Alternatively, the nucleic acids of interest can be amplified from nucleic acid samples using amplification techniques. For instance, polymerase chain reaction (PCR) technology to amplify the sequences of the puroindolines and related genes directly from genomic DNA, from cDNA, from genomic libraries or cDNA libraries. PCR and other in vitro amplification methods may also be useful, for example, to clone nucleic acid sequences that code for proteins to be expressed, to make nucleic acids to use as probes for detecting the presence of the desired mRNA in samples, for nucleic acid sequencing, or for other purposes. For a general overview of PCR see, PCR Protocols: A Guide to Methods and Applications, Innis, et al.(eds.), Academic Press, San Diego (1990).

Polynucleotides may also be synthesized by well-known techniques as described in the technical literature. See, e.g., Carruthers, et al., Cold Spring Harbor Symp. Quant. Biol. 47:411-418 (1982), and Adams, et al., J. Am. Chem. Soc. 105:661 (1983). Double stranded DNA fragments may then be obtained either by synthesizing the complementary strand and annealing the strands together under appropriate conditions, or by adding the complementary strand using DNA polymerase with an appropriate primer sequence.

Isolated sequences prepared as described herein can then be used to modify puroindoline gene expression and therefore grain texture in plants. One of skill will recognize that the nucleic acid encoding a functional puroindoline protein need not have a sequence identical to the exemplified genes disclosed here. Thus, genes encoding chimeric puroindoline polypeptides can be used in the present invention.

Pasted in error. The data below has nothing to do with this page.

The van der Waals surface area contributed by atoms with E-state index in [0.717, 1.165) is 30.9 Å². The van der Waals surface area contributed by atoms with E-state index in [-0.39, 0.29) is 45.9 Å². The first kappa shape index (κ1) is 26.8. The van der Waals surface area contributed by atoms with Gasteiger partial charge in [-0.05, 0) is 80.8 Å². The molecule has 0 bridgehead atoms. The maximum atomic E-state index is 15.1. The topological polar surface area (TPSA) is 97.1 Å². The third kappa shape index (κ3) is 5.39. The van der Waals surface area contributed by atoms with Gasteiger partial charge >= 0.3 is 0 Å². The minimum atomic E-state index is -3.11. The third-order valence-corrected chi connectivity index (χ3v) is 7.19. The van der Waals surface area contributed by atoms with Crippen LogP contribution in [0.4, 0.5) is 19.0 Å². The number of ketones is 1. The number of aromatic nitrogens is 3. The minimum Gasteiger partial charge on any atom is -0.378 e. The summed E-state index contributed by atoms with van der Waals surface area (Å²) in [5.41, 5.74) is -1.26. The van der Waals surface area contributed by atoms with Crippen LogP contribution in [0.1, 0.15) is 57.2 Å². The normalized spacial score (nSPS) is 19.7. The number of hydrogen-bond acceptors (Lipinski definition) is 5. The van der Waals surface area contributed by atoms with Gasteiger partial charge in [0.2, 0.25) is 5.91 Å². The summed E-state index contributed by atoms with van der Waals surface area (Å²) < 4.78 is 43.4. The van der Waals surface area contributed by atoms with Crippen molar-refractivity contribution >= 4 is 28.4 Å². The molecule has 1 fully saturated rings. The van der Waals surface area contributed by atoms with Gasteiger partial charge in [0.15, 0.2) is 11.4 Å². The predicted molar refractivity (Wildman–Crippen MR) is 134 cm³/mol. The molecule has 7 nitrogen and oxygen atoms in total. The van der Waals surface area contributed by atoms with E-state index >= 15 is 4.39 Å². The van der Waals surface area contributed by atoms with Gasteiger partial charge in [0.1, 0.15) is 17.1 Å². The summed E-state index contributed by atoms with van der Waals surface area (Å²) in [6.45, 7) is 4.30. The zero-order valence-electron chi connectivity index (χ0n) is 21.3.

As noted above, puroindoline polypeptides, like other proteins, have different domains which perform different functions. Thus, the puroindoline gene sequences need not be full length, so long as the desired functional domains of the protein is expressed. Chimeric puroindoline polypeptides can be readily designed utilizing various recombinant DNA techniques well known to those skilled in the art. For example, the chains can vary from the naturally occurring sequence at the primary structure level by amino acid substitutions, additions, deletions, and the like. In particular, cysteine residues may be added, deleted or moved within the polypeptide to achieve a modified puroindoline polypeptide with desired properties. Chimeric polypeptides may also be produced by fusing coding sequences from two or more puroindoline genes. All of these modifications can be used in a number of combinations to produce the final modified protein chain.

II. PREPARATION OF RECOMBINANT CONSTRUCTS